Publication(World Bank, Washington, DC, 2022-10) Berg, Claudia N. ; Robertson, Raymond ; Lopez-Acevedo, GladysUnlike many countries, the Arab Republic of Egypt did not experience significant labor market improvements following trade liberalization. This paper investigates why increased Egyptian exports did not directly increase employment. To illustrate the relationship between firm-level exporting and employment, the paper presents a simplified general equilibrium model with two sectors: one able to export and one “reserve” sector. The paper tests the implications of this theory using firm-level data from the World Bank’s Enterprise Surveys in 2013, 2016, and 2020. The firm-level microanalysis demonstrates that although there is a positive employment response to export expansion, it does not occur at a large enough scale to be felt at the macro level. To seize the benefits of trade, Egypt requires deeper business environment reforms to incentivize large export, labor-intensive sector growth and integrate its economy into global value chains.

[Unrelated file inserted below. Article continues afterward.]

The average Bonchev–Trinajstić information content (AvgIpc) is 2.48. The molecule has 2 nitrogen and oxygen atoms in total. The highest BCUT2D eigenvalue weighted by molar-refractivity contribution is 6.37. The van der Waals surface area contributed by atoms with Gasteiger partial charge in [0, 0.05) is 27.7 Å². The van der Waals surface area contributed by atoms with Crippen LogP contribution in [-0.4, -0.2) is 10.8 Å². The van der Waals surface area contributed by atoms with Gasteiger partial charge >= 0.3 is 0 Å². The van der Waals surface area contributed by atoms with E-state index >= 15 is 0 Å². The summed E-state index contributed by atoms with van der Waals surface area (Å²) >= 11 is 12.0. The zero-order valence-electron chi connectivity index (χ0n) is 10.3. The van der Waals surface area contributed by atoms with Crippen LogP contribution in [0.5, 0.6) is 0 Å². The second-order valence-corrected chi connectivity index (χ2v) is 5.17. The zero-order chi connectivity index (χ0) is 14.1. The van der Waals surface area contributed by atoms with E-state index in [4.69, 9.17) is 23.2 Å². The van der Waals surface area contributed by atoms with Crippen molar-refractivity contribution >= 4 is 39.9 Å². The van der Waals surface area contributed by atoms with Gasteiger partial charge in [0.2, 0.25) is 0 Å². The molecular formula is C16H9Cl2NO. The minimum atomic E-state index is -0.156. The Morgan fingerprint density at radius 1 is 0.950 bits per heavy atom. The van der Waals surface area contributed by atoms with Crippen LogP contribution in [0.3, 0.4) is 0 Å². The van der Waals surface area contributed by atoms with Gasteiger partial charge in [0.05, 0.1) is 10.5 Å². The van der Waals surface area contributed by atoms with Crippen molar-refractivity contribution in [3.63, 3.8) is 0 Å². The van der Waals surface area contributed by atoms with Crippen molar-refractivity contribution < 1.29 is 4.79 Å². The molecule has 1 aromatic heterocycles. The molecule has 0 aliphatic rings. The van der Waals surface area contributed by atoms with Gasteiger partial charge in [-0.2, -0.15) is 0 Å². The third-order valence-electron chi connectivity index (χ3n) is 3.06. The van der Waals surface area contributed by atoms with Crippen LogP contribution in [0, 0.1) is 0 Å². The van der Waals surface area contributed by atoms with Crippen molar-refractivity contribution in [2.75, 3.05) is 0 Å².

Publication(World Bank, Washington, DC, 2022-10) Robertson, Raymond ; Vergara, Mexico ; Lopez-Acevedo, GladysThe Arab Republic of Egypt’s industries rely heavily on imported goods for production. Thus, an increase in imports could have a potentially positive effect on the labor market as it means more inputs for the production of exporting goods. Alternatively, minimal backward linkages in global value chains could also mean that increasing imports substitute for domestic production and, thus, lost employment opportunities. This paper evaluates the relationship between regional trade agreements using a gravity model and import flows to test whether rising imports have impacted wages, informality, and female labor force participation. The results suggest that imports are not to blame for disappointing labor market outcomes in Egypt.